Washington goes from ‘Why not us?’ to ‘Who’s the QB?’
Ron Rivera and Washington embraced a “Why not us?” mentality in exceeding expectations to win the NFC East.
After losing a close playoff game to Tom Brady and Tampa Bay, there’s plenty of hope for a franchise that hasn’t had much in a while. There’s also a different question facing Washington going into next season: Who’s the quarterback?
Kyle Allen was Rivera’s first choice after moving on from 2019 first-round pick Dwayne Haskins, Alex Smith led the turnaround from 2-7 to the playoffs and Taylor Heinicke impressed Saturday night against the Buccaneers. Rivera wouldn’t tip his hand, saying he’d need to first meet with owner Dan Snyder to debrief this 7-9 season.
“From that point on, we’ll start the evaluation process of our football team,” Rivera said Sunday. “Obviously, the quarterback situation will be one of the topics of conversation.”
Smith, 36, is under contract for two more seasons and has to be considered the frontrunner if he wants to keep playing. He completed a remarkable comeback from a broken right leg that required 17 surgeries to repair but ended the season out of uniform because of a strained right calf in the same leg.
“It’s not the way you want to finish out the season, so in that sense, it’s frustrating,” Smith said. “Bigger picture to be back, playing a role and even to be in this situation is something that if you had presented that to me a year ago, two years ago, obviously I would have jumped at.”
Smith added he’d take a few weeks to talk to his family and make a decision. Allen, whose season was cut short by a dislocated left ankle, should return regardless given his familiarity with Rivera and offensive coordinator Scott Turner’s system.
Heinicke is the wild card. He’s 27 after bouncing around the NFL for years and being out of football before Washington called him in December to be “quarantine quarterback,” but he was 26 of 44 for 306 yards passing and rushed for 46 yards and a highlight-reel touchdown in his first postseason start.
“Hopefully I deserve to be in this league a little longer,” Heinicke said. “I want to be in the NFL. I want to keep playing ball. It’s a dream of mine and keep working towards it.”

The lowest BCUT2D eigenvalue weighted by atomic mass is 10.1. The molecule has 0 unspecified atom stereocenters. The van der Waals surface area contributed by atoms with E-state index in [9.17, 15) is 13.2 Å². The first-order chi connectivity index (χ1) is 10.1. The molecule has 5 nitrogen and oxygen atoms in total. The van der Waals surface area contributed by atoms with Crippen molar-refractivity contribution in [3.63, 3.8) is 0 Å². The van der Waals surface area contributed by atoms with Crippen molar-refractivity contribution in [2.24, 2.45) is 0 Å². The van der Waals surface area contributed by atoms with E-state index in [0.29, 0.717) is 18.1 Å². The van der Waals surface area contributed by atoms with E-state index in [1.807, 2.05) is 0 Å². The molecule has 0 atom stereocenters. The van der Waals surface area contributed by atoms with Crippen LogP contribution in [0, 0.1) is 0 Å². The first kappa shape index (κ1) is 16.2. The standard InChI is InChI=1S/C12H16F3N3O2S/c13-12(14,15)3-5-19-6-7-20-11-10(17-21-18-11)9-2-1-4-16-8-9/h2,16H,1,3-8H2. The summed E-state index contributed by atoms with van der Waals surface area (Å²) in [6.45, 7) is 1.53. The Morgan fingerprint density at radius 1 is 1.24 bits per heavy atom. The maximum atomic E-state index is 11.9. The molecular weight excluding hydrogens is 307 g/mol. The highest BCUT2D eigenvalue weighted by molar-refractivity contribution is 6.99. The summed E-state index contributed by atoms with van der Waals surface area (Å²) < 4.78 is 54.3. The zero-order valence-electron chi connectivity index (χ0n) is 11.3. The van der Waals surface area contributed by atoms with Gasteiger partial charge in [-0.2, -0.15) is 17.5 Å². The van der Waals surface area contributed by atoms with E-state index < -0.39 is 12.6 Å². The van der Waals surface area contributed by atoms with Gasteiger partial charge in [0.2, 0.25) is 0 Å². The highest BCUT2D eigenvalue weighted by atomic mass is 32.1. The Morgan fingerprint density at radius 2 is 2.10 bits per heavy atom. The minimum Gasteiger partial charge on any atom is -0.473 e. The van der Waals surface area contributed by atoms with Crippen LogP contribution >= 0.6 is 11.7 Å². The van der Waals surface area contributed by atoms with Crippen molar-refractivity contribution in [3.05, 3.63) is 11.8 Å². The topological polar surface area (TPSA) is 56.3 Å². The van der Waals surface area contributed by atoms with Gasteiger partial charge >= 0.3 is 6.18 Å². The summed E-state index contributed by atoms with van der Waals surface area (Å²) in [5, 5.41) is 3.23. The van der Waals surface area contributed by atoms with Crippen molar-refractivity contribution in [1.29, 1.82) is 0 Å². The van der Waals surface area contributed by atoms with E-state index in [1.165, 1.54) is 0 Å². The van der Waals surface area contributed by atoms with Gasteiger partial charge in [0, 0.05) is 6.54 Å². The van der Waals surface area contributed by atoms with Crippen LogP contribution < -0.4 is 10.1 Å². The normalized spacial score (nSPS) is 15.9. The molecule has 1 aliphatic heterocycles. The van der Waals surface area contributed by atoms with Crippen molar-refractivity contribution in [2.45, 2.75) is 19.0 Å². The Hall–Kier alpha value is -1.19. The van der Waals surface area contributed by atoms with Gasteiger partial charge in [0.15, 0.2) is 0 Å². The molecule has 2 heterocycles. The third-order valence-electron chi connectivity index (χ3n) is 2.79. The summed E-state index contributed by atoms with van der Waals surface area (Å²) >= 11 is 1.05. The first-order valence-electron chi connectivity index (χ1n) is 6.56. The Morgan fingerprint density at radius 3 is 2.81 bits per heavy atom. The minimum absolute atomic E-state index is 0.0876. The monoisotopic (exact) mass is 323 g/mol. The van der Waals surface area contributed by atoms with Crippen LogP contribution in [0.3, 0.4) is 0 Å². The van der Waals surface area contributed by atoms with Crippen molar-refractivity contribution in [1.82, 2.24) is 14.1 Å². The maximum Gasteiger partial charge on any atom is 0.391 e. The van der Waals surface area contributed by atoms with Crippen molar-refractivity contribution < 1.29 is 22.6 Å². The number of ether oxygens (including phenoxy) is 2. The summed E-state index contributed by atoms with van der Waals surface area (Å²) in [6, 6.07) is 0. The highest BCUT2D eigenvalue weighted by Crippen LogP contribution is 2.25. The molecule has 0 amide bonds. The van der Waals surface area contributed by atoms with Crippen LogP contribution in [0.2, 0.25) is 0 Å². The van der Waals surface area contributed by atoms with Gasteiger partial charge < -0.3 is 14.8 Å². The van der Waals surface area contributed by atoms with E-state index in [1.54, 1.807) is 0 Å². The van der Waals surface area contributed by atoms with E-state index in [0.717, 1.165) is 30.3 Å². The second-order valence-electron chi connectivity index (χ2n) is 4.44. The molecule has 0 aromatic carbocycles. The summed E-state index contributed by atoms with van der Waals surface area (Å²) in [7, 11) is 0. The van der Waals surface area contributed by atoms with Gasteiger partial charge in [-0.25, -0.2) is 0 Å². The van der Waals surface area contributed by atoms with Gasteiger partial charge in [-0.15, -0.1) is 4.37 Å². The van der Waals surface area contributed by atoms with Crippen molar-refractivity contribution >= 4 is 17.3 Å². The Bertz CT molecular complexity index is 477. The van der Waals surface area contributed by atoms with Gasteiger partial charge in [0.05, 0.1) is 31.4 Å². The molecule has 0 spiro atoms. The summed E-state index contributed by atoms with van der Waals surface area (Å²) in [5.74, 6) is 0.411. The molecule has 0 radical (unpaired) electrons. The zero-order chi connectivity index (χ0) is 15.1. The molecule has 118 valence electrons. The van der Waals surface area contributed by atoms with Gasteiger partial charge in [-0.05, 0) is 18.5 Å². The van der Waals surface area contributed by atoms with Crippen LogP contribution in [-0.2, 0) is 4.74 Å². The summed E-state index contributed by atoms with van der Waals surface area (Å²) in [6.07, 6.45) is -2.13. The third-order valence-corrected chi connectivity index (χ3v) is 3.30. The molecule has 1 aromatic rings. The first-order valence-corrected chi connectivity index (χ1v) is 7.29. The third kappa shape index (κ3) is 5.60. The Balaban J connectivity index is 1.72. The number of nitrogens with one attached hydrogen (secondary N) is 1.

Washington, which has the 19th pick, could also draft and develop a quarterback after Haskins clearly wasn’t a fit under the new regime.
WHAT’S IN A NAME
One full season known only as the “Washington Football Team” might not be it. Team president Jason Wright has alluded to that sticking for 2021, which is in line with the expected 12-18 month timeframe to rebrand with a new name.
“I’m confident in whatever we have,” Rivera said. “That’s something that I’ll hear from Mr. Snyder and from Jason as far as that’s concerned. Until we get to that point, whatever we’re going to call ourselves, we’re going to call ourselves. It’ll be the Washington Football Team until then.”
No. 2 pick Chase Young lived up to the hype by leading all rookies with 7 1/2 sacks and should be an anchor of Washington’s defense for years to come. That unit, mediocre at best in the seasons before Young’s arrival, ranked second in the league in large part because of a fearsome pass rush.
With Young and fellow first-round picks Montez Sweat, Daron Payne and Jonathan Allen along the line, Cole Holcomb at linebacker and Kendall Fuller at cornerback, the building blocks are there for a strong defense for years to come.
“We can get crazy, Young said. “This is just the beginning with coach Rivera and (defensive coordinator Jack) Del Rio. I think it’s going to be scary for the years to come. We’re not letting our foot off the gas.”
Right guard Brandon Scherff had an All-Pro season, his first in the NFL, and became the franchise’s first with that honor since punter Matt Turk in 1996. He also played 2020 on the franchise tag making his future uncertain.
Right tackle Morgan Moses told Scherff in the locker room after the loss to Tampa Bay, “That’s not the last game I ever play with you.” Scherff responded he hoped it wasn’t, either, and told reporters the next morning he’d be open to re-signing for the long term.
“I love it here,” Scherff said. “I’m just looking forward to the offseason and hopefully I can sign my name to stay here.”
KERRIGAN’S LAST STAND
The organization’s longest-tenured player, Ryan Kerrigan, spent a few extra minutes outside at FedEx Field on Saturday night soaking in the aftermath of what’s likely his final game in burgundy and gold. He’s a pending free agent who turns 33 before next season and was shuffled to a reserve role throughout the season.
Kerrigan wants to be a starter, which won’t happen in Washington.
“I definitely feel like I still got a lot a lot of ball in me, a lot of good, productive years ahead of me,” he said. “I definitely see myself in a in a big role: making a lot of plays and doing what I’ve done my whole career.”
GIBSON THE GUY
A young, stacked defense isn’t the only reason for optimism. The offense, which already found a No. 1 receiver in 2019 third-round pick Terry McLaurin, has a feature back of the present and future in Antonio Gibson.
Taken in the third round after being a receiver at Memphis with the aim of making him a running back, Gibson ran for 11 touchdowns before a toe injury derailed his rookie year.
“I think it went very well for somebody who only had three carries in college.” Gibson said. “I improved every week, took the coaching in, week in and week out. Still wasn’t the best, still got a lot to improve on.”
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